The neophytes come from Islam, Buddhism and Hinduism. St Anthony’s Parish has about a thousand members living in 45 villages. More missionaries are needed.
Gazipur (AsiaNews) – Fourteen people were baptised on Easter eve in St Augustine Catholic Church in Gazipur, 25 km north of Dhaka.
The neophytes who chose to embrace Christianity left their old religion (Hinduism, Buddhism, Islam), but they are not the only ones. In the parish, at least another five hundred are waiting to receive the sacrament of baptism.
“In our parish, there are great opportunities to preach the message of God to people of other faiths,” said Fr Dominic Sentu Rozario, the parish priest, speaking to AsiaNews. “Most of them are of tribal origin or domestic migrant workers."
Founded in 2007, the parish has a congregation of about a thousand people living in 45 villages "but we are able to preach [the Gospel] only in 18 of them," Fr Dominic said. However, he is not alone. The Fathers of the Pontifical Institute for Foreign Missions (PIME) and the catechist nuns of the Immaculate Heart of Mary, Queen of the Angels, are also involved in missionary work.
"We teach catechism to the new believers who wish to embrace Christ,” he explained. “It will take some time before the 500 candidates can become mature Christians."
The parish has a junior high school, two hostels for boys and girls and the Church of St Anthony, a secondary centre established in 2008.
The hostels represent a real blessing for the families who work in the Gazipur area, a major manufacturing hub, especially for the garment industry. Bangladesh is the world's second largest clothing exporter after China.
One of the new Christians is Mong Mong Shin Marma. The 13-year-old former Buddhist lost his mother when he was four. After that, his family gave him the care of the hostel.
"My mother's sister was very sick. I prayed to Jesus Christ to heal her and he has fulfilled my request. My aunt is healed and I decided to receive the baptism,” he said about his conversion.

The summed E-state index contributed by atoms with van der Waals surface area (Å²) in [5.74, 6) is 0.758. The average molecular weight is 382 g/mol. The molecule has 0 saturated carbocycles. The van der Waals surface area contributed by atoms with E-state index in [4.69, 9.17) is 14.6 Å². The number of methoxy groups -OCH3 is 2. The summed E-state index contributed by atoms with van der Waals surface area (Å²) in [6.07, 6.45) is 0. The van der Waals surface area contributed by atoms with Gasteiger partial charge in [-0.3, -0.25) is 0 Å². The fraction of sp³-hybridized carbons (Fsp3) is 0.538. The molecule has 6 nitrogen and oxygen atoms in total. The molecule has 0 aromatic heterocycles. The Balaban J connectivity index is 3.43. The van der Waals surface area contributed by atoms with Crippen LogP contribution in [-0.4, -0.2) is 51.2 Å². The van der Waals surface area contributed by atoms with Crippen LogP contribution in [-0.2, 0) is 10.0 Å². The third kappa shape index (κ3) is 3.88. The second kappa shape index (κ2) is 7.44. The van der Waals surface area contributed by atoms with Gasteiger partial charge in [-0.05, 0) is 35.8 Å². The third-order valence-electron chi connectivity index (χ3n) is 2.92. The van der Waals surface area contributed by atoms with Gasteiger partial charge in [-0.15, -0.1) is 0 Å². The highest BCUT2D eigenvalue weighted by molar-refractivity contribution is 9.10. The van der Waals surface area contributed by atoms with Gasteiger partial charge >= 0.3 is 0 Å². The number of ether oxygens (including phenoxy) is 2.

When he grows up he wants to become a priest and preach Christianity to others.
The newly-baptised include a Muslim couple who recently had a baby. They said they were very happy.
Like the young orphan, Swc Thwe Augustine Marma, 15 and a Buddhist, also joined the community of Christians on easter night.
"For me this Easter is very special,” he said. It is “a day full of joy because I received the baptism and now I am a follower of Jesus Christ. Jesus was killed for our sins. I believe that God will bless me greatly and grant me Heaven."
In the parish, several seminarians are training for the priesthood. They come from non-Christian families and hope to baptise their parents after ordination.
Sister Rony Gomes is one of the PIME sisters serving in the church. Together with the kids from the hostel, she set up the altar for Mass.
She explained that her fellow nuns teach in the local school, serve in the church and visit families in remote areas to bring them comfort.
Speaking about the schools, she noted that "Many parents do not understand the importance of education. [But] We encourage them” to send their children to school.
"There are many possibilities to preach the Christian message. We need more missionaries,” she pleaded.